It was a quiet day in Haran as Sarah set about her daily chores. How many years now had she and Abram been wed? Too many to think about for it only called up the pain at the very core of her being, the pain of being childless.
And it wasn’t his fault. She knew that; and the thought never failed to evoke a tumult of emotions. She would remind herself to be thankful that he’d not divorced her for someone who could bear him a son.
The afternoon shadows were lengthening as Abram returned home. Something was different. She could see it – and sense it – right away. He pulled her to him, as he usually did, but his embrace was a bit longer, a bit stronger.
“What is it, my lord?” she asked, searching his face, which was grave yet exuded a restrained excitement.
“Come, sit,” he gestured toward the crude bench. “The Almighty spoke to me, Sarai.
We must leave Haran.”
“Leave Haran?” her shock was visible. “But why? Where will we go?”
“I don’t know,” Abram confessed matter-of-factly. “He will lead us, Sarai. He told me so. “
“Husband, please. Start at the beginning and tell me what happened.”
Abram closed his eyes for a few moments, the picture of absolute serenity. He smiled slightly, eyes still closed, as Sarai watched, head tilted to one side, a frown creasing her brow.
“The Almighty spoke to me, Sarai,” he began, turning to face his beloved wife. “We must leave our native land and my father’s house and go to a place that He will show us. He’s promised to bless us, to bring forth a great nation from us. He said He will bless those who bless us and curse those who don’t. He even said that one day all the nations of the earth will be blessed by our descendants.” He paused and searched her face for a reaction.
Now I ask you, today’s 21st century woman, put yourself in Sarai’s position. Your husband returns from work one afternoon and announces with no preamble that the two of you will be departing from your native city, state, country to travel towards your new home. But there’s only one problem. He has no idea where that is!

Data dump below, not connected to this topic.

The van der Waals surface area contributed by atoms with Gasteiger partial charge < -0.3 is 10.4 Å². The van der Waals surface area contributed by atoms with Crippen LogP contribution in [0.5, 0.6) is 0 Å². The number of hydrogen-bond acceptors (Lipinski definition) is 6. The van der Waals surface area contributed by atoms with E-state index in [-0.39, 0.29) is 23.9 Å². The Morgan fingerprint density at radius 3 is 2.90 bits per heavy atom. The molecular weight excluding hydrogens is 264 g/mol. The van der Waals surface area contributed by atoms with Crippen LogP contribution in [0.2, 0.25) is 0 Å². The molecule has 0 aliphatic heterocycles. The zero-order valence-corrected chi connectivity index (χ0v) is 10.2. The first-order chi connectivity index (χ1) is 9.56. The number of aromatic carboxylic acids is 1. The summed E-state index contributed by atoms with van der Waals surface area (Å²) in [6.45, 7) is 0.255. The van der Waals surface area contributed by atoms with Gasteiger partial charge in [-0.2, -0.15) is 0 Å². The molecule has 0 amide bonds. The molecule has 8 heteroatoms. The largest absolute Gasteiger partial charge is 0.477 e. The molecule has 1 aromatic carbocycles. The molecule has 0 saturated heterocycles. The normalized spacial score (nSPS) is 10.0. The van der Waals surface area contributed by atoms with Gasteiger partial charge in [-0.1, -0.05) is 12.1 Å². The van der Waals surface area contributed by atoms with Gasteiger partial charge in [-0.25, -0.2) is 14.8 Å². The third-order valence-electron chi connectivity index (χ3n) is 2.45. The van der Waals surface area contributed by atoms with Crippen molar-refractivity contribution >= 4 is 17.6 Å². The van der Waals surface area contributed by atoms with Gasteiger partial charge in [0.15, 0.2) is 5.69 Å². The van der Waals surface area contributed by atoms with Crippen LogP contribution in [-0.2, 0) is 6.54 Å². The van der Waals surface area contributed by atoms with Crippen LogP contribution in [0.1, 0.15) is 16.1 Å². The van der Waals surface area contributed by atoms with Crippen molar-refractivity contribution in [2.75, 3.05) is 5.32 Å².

Your parents live nearby; your sisters and brothers along with their families are well established in their communities. All of your family is proud that you are the wife of a very wealthy and highly respected man in your city.
You’re close to your family. And suddenly you think, what about my friends? What will they think? And, what will I do without them? What if I never see them again??
Forget your smartphone, your IPad, Facebook and Instagram. Take yourself back nearly five thousand years ago. How would you have reacted?
Fast forward to the present. God is never limited by what “usually” happens. He is, after all, Creator of all things new. What if, when you least expect it, you were faced with a major life change? And – to make it even more difficult (let’s admit it, ladies) – it wasn’t you who heard from God, it was your husband.
And let’s not forget that she was 65 years old at the time.
If he searched your face for a reaction, like we proposed that Abram may well have done with Sarai, would you have the faith in God, and the faith in your spouse’s ability to hear clearly from God, to embark on an entirely new venture?
Without details, without a map, without knowing anything about the place where you were headed? Goodness, you don’t even know where you’re headed!
We are taught to emulate the biblical heroes but too often we fail to put ourselves in their shoes and seriously examine our own faith, trust and willingness to obey whatever God may ask of us.
Sarai’s willing assent to follow Abram into the unknown, long before her own heartache would dissipate with the birth of Isaac, calls to us across the centuries.
Do we have that priceless faith that embraces a life of utter abandonment to the unexpected, confident that He who leads us knows exactly where He is taking us and that we can trust Him unreservedly?
I look forward to your comments!